Al-Hajj's wife, Asma Ismailov, spoke to Al Jazeera before she travelled to Sudan.
 
"Now I can think differently, now I can plan my life differently, everything will be fine, God willing," she said.
 
Two other Sudanese inmates at Guantanamo were freed along with al-Hajj.
 
The cameraman was seized by Pakistani intelligence officers while travelling near the Afghan border in December 2001.
 
Despite holding a legitimate visa to work for Al Jazeera's Arabic channel in Afghanistan, he was handed to the US military in January 2002 and sent to Guantanamo Bay.
 
Al-Hajj, who is originally from Sudan, was held as an "enemy combatant" without ever facing a trial or charges.

He had been on hunger strike since January 7, 2007.
 

'Element of racism'

 

David Remes, a lawyer for 17 detainees at Guantanamo Bay, told Al Jazeera that the treatment al-Hajj received "was more horrific than most" and that there was "an element of racism" in the way he was treated.

 

He said he had been in contact with the lawyer representing al-Hajj and it appeared the cameraman had been "psychologically damaged".

 

"The Europeans would never receive this treatment," Remes said.

 

About 280 detainees remain at Guantanamo and the lawyer said European detainees had all been returned to their country, leaving nationalities such as Yemenis - who now constitute one third of the inmate population.

 

Remes said al-Hajj was being released because the Bush administration "wants to flush as many men out of Guantanamo as quickly as possible … as Guantanamo has become such an international badge of shame".

 

"Once the Supreme Court said the men could have lawyers the pressure increased [on the US] and condemnation isolated the US administration. Guantanamo was a PR disaster," he said.

 

"Unfortunately Americans appreciate violations of rights but they have no sympathy for men held at Guantanamo as the [Bush] administration has done such a good job in portraying them as the worst of the worst and as evil doers.

 

"I've met many prisoners, gotten to appreciate their suffering ... we know them as humans not as worst of worst, we've met their families.

 

"I've been to Guantanamo and the human dimension of Guantanamo is a story yet to be told," Remes said.

 

Force fed

Zachary Katznelson, a lawyer from the Reprieve organisation has worked on al-Hajj's case since August 2005 and has visited him 10 times in Guantanamo Bay, the last time just three weeks ago.

"Al-Hajj is remarkably thin, he has been on hunger strike and forcibly fed through his nose while being strapped down, twice a day, for 16 months," he said.

"He looks like an ill man, he has problems with his kidneys, liver, blood in his urine and there are concerns that he may have cancer."

Katznelson said that the cameraman's release was probably motivated by political concerns.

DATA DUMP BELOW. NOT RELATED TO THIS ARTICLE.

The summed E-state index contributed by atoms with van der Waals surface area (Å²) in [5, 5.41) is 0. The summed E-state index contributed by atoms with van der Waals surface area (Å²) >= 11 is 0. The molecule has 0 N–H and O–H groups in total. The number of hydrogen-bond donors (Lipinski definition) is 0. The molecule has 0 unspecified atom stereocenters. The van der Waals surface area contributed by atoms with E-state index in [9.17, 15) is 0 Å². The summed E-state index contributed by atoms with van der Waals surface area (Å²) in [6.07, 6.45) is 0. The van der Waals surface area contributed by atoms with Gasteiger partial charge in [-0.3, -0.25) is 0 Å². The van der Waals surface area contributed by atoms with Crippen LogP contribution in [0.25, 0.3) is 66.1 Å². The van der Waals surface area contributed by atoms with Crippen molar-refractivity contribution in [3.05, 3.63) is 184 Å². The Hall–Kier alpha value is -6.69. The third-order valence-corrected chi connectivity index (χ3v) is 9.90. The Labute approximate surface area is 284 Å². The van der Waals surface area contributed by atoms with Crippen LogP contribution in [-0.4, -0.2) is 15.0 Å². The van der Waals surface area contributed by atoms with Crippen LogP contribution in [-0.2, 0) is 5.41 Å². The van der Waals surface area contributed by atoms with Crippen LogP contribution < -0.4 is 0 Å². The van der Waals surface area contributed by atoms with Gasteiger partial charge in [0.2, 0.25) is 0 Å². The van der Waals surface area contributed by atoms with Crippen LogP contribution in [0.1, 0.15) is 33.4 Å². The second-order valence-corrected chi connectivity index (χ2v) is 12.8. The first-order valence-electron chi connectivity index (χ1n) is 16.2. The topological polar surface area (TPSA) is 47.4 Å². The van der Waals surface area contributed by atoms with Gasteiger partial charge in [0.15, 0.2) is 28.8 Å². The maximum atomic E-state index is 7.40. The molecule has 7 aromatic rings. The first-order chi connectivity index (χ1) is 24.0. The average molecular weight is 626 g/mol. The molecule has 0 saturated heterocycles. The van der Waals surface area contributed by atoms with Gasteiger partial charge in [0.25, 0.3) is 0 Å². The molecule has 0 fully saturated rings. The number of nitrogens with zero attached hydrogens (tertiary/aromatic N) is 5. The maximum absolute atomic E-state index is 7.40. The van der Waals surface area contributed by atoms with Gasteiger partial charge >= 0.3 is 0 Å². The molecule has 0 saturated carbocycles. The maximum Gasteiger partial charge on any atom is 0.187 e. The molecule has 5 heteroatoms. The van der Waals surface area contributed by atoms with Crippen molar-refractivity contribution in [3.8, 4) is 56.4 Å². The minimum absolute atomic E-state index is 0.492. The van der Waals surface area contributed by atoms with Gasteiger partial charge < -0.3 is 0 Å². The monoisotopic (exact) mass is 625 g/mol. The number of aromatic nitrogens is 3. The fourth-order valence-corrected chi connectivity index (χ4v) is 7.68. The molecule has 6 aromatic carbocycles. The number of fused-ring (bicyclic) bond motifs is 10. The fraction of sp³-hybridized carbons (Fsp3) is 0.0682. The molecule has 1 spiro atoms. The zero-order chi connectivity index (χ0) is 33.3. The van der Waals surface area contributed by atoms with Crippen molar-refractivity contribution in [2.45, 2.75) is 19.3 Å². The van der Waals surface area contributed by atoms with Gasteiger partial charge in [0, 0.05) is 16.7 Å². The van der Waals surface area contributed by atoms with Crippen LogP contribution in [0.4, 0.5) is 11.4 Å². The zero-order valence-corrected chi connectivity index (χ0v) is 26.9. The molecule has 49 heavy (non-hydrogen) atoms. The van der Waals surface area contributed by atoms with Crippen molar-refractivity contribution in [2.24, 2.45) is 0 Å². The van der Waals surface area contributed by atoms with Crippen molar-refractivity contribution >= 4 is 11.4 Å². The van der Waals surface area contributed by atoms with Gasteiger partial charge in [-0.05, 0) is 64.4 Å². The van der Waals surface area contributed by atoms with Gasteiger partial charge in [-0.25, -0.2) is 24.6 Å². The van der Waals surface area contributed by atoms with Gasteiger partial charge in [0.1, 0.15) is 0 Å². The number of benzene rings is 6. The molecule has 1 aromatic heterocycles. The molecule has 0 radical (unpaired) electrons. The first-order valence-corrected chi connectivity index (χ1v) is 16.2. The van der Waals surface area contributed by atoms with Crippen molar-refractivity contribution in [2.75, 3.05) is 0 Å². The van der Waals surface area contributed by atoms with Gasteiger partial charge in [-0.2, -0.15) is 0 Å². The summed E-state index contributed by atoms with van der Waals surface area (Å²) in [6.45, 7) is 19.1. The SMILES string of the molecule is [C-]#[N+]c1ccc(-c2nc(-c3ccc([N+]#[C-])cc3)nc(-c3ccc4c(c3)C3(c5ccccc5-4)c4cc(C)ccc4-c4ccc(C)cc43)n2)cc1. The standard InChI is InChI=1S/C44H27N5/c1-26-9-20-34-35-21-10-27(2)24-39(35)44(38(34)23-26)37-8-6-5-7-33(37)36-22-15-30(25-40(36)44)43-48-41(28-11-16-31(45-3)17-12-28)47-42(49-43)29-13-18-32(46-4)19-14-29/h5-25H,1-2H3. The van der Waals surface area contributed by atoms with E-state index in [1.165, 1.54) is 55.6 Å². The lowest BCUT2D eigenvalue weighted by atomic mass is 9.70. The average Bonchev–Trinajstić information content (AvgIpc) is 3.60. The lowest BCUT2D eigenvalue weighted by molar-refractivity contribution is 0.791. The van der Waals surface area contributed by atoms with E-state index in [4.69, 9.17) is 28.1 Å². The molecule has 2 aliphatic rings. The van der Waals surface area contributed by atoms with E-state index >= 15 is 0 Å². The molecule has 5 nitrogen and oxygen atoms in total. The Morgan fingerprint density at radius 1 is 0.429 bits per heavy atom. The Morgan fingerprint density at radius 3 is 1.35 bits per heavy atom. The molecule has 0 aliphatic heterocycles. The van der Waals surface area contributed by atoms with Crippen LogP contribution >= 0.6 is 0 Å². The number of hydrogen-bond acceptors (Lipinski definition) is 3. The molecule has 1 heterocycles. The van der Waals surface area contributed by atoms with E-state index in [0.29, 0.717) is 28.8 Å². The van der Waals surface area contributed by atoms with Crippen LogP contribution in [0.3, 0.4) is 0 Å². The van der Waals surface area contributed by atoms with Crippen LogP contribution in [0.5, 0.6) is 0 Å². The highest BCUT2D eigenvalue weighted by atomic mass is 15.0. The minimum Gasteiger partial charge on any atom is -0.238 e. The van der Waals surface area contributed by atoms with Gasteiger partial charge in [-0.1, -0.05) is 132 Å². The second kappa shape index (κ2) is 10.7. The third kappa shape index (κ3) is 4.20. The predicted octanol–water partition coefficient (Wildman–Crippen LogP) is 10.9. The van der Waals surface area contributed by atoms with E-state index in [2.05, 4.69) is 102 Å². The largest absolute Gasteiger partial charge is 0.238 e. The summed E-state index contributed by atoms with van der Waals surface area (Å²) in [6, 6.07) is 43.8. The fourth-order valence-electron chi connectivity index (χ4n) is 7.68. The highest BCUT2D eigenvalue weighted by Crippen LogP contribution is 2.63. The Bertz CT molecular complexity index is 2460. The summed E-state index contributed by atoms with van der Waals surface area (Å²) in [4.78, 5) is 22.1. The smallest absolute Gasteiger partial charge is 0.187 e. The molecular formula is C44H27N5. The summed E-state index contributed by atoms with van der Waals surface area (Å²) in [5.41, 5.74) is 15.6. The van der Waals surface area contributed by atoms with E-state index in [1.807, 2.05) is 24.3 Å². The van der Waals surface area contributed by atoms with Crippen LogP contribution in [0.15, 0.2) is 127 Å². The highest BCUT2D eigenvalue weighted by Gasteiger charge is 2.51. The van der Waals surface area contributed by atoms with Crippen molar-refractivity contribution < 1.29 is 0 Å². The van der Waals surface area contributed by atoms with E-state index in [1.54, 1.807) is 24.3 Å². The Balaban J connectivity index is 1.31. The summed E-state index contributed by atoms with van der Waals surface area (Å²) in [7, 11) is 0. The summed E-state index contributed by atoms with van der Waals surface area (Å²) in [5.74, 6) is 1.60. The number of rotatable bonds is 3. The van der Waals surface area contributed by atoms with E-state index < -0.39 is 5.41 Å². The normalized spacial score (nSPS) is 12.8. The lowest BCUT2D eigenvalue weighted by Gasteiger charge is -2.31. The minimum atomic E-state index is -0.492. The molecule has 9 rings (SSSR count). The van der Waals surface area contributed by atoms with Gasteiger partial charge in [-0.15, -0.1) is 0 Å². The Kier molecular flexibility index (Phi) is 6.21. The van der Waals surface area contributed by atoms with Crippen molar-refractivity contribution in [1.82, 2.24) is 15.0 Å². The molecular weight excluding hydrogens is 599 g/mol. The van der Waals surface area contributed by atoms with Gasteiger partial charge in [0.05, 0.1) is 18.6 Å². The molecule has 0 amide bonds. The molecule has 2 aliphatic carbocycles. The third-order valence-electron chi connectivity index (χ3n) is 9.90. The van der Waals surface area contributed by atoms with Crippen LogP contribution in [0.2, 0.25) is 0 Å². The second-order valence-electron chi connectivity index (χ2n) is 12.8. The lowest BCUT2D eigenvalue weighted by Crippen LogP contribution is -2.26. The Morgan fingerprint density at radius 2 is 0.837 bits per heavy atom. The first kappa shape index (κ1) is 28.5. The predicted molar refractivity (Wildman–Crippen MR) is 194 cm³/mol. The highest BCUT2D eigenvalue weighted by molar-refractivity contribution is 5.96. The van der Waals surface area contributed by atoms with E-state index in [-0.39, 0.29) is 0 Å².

"I think this is part of a larger picture between the United States and Sudan, that they are trying to bring those countries closer together," he said.

"Sudan, one of the primary demands they made to the United States, is if you want to normalise relations with us you have to give something back, and one of the things is the prisoners in Guantanamo Bay."

'Telling the truth'

Martin Mubanga, a former Guantanamo detainee, told Al Jazeera that al-Hajj had refused to be broken by his experience in Guantanamo Bay.

"He looks like an ill man, he has problems with his kidneys, liver, blood in his urine and there are concerns that he may have cancer"

Zachary Katznelson, Reprieve lawyer
"When I saw him in the last years [of my captivity] he became stronger as he took a stance against the American authorities," he said.

"Basically he was a man of resolve, he refused to be broken because at the end of the day he was telling the truth, he was not a member of al-Qaeda."

Mubanga said that al-Hajj would not believe he was free until he was back on the ground with his son.

"Only then will it probably begin to sink in that he is free, on the plane he'll probably still be thinking he is in a dream, that it is not really happening."

Al Jazeera has been campaigning for al-Hajj's release since his capture more than six years ago.  

Al Jazeera concerns

Wadah Khanfar, Al Jazeera's director-general who is in Khartoum to welcome al-Hajj, criticised the US military for urging him to spy on the operations at the channel.

"We are concerned about the way the Americans dealt with Sami, and we are concerned about the way they could deal with others as well," he said.

"Sami will continue with Al Jazeera, he will continue as a professional person who has done great jobs during his work with Al Jazeera.

"We congratulate his family and all those who knew Sami and loved Sami and worked for this moment."